Finally, Sketchfab launched an interesting feature for companies that work with 3D models all the time — Sketchfab for Teams. It’s a software-as-a-service play that lets you share a Sketchfab account with the rest of the team. Essentially, it works a bit like a shared Google Drive folder — but for 3D models.
With today’s acquisition, Epic Games is making some immediate changes. Starting today, store fees have been reduced from 30% to 12% — just like on the Epic Games Store. The company lowered commissions on ArtStation immediately after acquiring ArtStation, as well.
As for Sketchfab users paying a monthly subscription fee, everything is a bit cheaper now. All features in the Plus plan are now available for free, all features in the Pro plan are available to Plus subscribers, etc.
“We built Sketchfab with a mission to empower a new era of creativity and provide a service for creators to showcase their work online and make 3D content accessible,” Sketchfab co-founder and CEO Alban Denoyel said in the announcement. “Joining Epic will enable us to accelerate the development of Sketchfab and our powerful online toolset, all while providing an even greater experience for creators. We are proud to work alongside Epic to build the Metaverse and enable creators to take their work even further.”
With the acquisitions of ArtStation and Capturing Reality, Epic Games has been on an acquisition spree. It’s clear that the company wants to build an end-to-end developer suite for the gaming industry.
A report last week hinted at some of Netflix’s gaming ambitions. In its Q2 2021 earnings report, the company confirmed some things. First, Netflix says it “will be primarily focused” on mobile at first, looking to expand on its interactivity projects like Black Mirror Bandersnatch and its Stranger Things games. The upcoming titles will be available at no additional cost as part of your subscription and the company was clear it will keep up the pace on movies and television.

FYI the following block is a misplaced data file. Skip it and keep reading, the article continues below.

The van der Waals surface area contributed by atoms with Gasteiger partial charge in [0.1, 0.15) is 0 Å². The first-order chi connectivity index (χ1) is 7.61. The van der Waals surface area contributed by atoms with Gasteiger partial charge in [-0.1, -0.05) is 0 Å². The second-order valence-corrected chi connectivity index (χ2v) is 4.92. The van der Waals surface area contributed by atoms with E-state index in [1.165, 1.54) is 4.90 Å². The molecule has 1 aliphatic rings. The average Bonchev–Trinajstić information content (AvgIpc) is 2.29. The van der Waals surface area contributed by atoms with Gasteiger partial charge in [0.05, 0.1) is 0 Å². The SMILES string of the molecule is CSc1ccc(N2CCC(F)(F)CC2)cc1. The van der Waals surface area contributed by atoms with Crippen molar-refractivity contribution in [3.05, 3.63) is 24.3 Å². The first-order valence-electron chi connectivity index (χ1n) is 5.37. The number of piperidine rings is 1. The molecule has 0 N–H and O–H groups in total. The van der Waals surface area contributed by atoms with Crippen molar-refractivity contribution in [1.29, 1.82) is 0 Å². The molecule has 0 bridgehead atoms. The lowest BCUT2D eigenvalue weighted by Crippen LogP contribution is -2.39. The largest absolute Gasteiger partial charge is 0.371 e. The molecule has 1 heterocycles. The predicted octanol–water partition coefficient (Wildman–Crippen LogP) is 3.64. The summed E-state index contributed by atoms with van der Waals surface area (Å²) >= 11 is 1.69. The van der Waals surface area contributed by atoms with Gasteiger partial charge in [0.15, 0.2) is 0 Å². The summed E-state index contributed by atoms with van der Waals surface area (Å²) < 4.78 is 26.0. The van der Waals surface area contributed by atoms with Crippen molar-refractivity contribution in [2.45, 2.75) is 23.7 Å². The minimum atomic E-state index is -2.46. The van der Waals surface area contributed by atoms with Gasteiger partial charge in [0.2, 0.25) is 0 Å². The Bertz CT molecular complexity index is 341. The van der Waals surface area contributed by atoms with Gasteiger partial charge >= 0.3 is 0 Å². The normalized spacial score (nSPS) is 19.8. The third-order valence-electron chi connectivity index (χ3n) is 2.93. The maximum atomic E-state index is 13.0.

“We view gaming as another new content category for us, similar to our expansion into original films, animation and unscripted TV,” the company said in a letter to its shareholders.
2020 was a big year for Netflix. With everyone stuck at home and movie theaters closed, the streaming service attracted 16 million new customers in three months. As expected, in 2021 that pace has dramatically slowed and the new customer numbers continue to be a struggle. In its earnings report, the company says it added 1.5 million subscribers in Q2, which was actually a bit better than its forecast mark of one million. However, that’s lower than Q1 2021, which saw the company tack on 3.98 new customers globally.
Netflix says it forecasts new customer additions to hit 3.5 million in Q3 2021, up from 2.2 million during the same three-month a year ago. If it does so, the company explains that would bring the total new subscriber tally to 54 million over the last two years. The pace may have slowed for Netflix, but overall it’s doing just fine. Revenue was still up 19 percent year-over-year at $7.3 billion for the quarter.
According to Netflix’s own numbers, Shadow and Bone was a popular series this quarter, streaming to over 55 million “member households” in less than a month. The show has already been renewed for a second season based on those numbers. Sweet Tooth, a series based on a DC comic, was streamed by 60 million households the first month it was available. Unscripted series like Too Hot to Handle and The Circle were popular selections as well, as was true crime docuseries The Sons of Sam. In terms of movies, Zac Snyder’s Army of the Dead hit 75 million households in the first month. Netflix also explained that The Mitchells vs. The Machines is now its biggest animated film to date, streaming to 53 million households.